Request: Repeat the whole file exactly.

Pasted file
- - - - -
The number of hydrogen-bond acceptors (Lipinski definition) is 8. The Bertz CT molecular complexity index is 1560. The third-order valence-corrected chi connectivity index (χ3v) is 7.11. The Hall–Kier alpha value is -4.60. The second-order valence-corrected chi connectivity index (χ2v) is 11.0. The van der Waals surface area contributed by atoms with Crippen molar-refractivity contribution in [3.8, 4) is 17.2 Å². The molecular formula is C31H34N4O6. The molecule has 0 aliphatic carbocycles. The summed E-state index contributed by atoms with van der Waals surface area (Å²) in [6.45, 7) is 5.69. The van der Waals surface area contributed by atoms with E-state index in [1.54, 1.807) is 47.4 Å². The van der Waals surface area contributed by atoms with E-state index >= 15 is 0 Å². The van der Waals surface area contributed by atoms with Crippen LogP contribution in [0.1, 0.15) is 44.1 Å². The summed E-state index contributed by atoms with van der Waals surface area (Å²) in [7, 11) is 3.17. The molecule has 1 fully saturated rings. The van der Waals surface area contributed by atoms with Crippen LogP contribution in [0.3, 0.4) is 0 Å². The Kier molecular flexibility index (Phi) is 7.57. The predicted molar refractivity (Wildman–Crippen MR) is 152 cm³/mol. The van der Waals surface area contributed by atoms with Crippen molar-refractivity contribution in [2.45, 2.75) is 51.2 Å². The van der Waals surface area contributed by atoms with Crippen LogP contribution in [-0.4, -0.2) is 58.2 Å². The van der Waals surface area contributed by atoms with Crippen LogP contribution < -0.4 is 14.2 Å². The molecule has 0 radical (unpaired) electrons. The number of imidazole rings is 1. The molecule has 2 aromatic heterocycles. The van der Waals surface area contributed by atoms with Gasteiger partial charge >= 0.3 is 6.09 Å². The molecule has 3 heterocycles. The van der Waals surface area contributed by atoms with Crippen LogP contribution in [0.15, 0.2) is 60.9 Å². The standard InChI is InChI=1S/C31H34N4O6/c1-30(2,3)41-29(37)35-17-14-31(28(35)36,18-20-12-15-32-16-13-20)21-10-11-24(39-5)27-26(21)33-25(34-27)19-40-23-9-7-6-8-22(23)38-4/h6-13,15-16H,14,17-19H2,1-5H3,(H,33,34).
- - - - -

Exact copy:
The number of hydrogen-bond acceptors (Lipinski definition) is 8. The Bertz CT molecular complexity index is 1560. The third-order valence-corrected chi connectivity index (χ3v) is 7.11. The Hall–Kier alpha value is -4.60. The second-order valence-corrected chi connectivity index (χ2v) is 11.0. The van der Waals surface area contributed by atoms with Crippen molar-refractivity contribution in [3.8, 4) is 17.2 Å². The molecular formula is C31H34N4O6. The molecule has 0 aliphatic carbocycles. The summed E-state index contributed by atoms with van der Waals surface area (Å²) in [6.45, 7) is 5.69. The van der Waals surface area contributed by atoms with E-state index in [1.54, 1.807) is 47.4 Å². The van der Waals surface area contributed by atoms with E-state index >= 15 is 0 Å². The van der Waals surface area contributed by atoms with Crippen LogP contribution in [0.1, 0.15) is 44.1 Å². The summed E-state index contributed by atoms with van der Waals surface area (Å²) in [7, 11) is 3.17. The molecule has 1 fully saturated rings. The van der Waals surface area contributed by atoms with Crippen LogP contribution in [0.3, 0.4) is 0 Å². The Kier molecular flexibility index (Phi) is 7.57. The predicted molar refractivity (Wildman–Crippen MR) is 152 cm³/mol. The van der Waals surface area contributed by atoms with Crippen molar-refractivity contribution in [2.45, 2.75) is 51.2 Å². The van der Waals surface area contributed by atoms with Crippen LogP contribution in [-0.4, -0.2) is 58.2 Å². The van der Waals surface area contributed by atoms with Crippen LogP contribution < -0.4 is 14.2 Å². The molecule has 0 radical (unpaired) electrons. The number of imidazole rings is 1. The molecule has 2 aromatic heterocycles. The van der Waals surface area contributed by atoms with Gasteiger partial charge >= 0.3 is 6.09 Å². The molecule has 3 heterocycles. The van der Waals surface area contributed by atoms with Crippen LogP contribution in [0.15, 0.2) is 60.9 Å². The standard InChI is InChI=1S/C31H34N4O6/c1-30(2,3)41-29(37)35-17-14-31(28(35)36,18-20-12-15-32-16-13-20)21-10-11-24(39-5)27-26(21)33-25(34-27)19-40-23-9-7-6-8-22(23)38-4/h6-13,15-16H,14,17-19H2,1-5H3,(H,33,34).